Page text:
Mao Zedong was born in these parts. Otherwise, there is little of note here in Xiangtan, in the middle of China’s Hunan province. It is typical modern China, as far as China ever gets typical: Apartment blocks and industrial parks, small fields and wide roads. One side of the road, a vegetable market and street food. The other side, fast food joints, a supermarket, and computer shops.
I love it. The challenge of sustainable development lies with normal life – how our desires and practices could contribute to sustainability, and how change towards sustainability would contribute to our–ordinary people’s–well-being.
One noticeable feature of the Chinese landscape are the small vegetable patches. Where there would be a small lawn in the West, nestled alongside apartment blocks, where bushes would be planted on low walls, let alone in the large pit left in the middle of housing development: in China, one often
finds such land used to cultivate a variety of vegetables.
In part, this landscape is a result of China’s position as a developing country. Families are given some land to plant so there is something to fall back on. We tend to overlook how wilderness, too, functions as a potential back-up, as a source of “emergency foods.” This small-scale agriculture also provides some income, or at the very least contributes to variety on the family table. Thinking of “victory gardens” and other urban agriculture, of the present trouble and the good that some fresh, self-grown herbs and vegetables can do for improving nutrition (and decreasing cost), there is something to learn here.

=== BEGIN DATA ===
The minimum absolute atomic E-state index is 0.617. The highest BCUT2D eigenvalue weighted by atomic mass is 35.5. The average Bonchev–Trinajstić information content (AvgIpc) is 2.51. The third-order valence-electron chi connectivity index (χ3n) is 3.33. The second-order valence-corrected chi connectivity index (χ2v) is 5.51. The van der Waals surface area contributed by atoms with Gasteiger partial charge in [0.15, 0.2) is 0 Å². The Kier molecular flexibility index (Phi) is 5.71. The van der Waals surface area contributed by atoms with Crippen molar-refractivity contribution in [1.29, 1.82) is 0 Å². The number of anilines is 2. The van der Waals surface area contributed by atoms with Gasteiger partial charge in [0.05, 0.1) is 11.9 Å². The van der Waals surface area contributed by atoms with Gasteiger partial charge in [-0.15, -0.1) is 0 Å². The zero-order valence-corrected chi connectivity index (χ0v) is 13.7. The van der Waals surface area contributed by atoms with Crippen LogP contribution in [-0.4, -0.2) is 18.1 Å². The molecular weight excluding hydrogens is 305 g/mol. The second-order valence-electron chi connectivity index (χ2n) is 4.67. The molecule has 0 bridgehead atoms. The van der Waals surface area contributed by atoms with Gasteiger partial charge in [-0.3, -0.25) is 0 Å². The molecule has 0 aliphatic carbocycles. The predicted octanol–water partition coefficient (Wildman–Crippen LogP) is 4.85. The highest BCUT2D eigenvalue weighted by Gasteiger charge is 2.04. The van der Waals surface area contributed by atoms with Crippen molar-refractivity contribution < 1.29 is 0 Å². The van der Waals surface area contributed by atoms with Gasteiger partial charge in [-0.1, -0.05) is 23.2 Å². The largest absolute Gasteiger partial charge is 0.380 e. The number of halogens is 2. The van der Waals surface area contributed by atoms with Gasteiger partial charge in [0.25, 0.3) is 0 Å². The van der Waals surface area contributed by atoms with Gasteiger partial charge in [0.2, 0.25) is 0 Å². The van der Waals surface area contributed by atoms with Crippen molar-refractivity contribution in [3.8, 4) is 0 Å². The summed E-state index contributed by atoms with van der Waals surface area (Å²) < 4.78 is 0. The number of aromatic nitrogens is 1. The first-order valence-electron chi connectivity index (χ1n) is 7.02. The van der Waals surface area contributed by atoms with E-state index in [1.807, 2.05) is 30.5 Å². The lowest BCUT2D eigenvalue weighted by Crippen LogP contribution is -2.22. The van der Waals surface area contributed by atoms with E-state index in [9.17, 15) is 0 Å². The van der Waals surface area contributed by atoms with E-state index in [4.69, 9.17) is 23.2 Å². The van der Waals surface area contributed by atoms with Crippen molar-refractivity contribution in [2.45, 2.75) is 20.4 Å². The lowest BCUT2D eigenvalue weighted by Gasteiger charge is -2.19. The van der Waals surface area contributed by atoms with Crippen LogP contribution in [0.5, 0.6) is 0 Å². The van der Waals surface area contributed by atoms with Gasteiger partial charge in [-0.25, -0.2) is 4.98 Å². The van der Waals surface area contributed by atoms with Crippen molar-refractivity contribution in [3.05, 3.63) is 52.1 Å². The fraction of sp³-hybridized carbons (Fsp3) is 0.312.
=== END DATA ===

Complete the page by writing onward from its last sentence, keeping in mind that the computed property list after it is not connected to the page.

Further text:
China shows that there is high efficacy – nutrient recycling, food production, and jobs – in small-scale food cultivation, and that it could fit in with urbanization. Local food systems are normal here. On the downside, the effect of environmental pollution is apparent when you can see that it affects the places your food comes from.
Moreover, agricultural activities may be good honest work, but are not good jobs. So, it is predominantly old people who tend such fields. Development progresses the “normal” way: the young study at university and then look for urban jobs and consumerist lifestyles, the government aims for industrialization, pollution decreases environmental health, but lives get better over all.
Returning to the fields, thinking towards the future, there is another lesson in them: These vegetable patches create “cultured nature” with essential functions for humans out of modern marginal lands. They use space and resources effectively, as we will all have to. It is not, however, a behavior borne of a sense of responsibility to the world, or undertaken as a sacrifice for future generations. It is just life. Life based on the fact that we live in this world, as part of it. So, there is little sense in trying to divide it into “culture” here and “nature” there – especially if that meant that we would try to protect unspoiled wilderness far away while forgetting about the impact our “normal” ways of life are having.
China makes this abundantly clear: sustainable development, if it is to be meaningful to us, has to be about making lives better while protecting – better yet, even utilizing – the ecological processes that sustain them. It sounds very commonplace, but not so much has yet been achieved when it comes to integrating ourselves into Earth’s workings. In this regard, the “developed” countries are, at best, at the same level as the “underdeveloped” ones. There is a lot of work to be done – which is just what this time of economic crisis needs.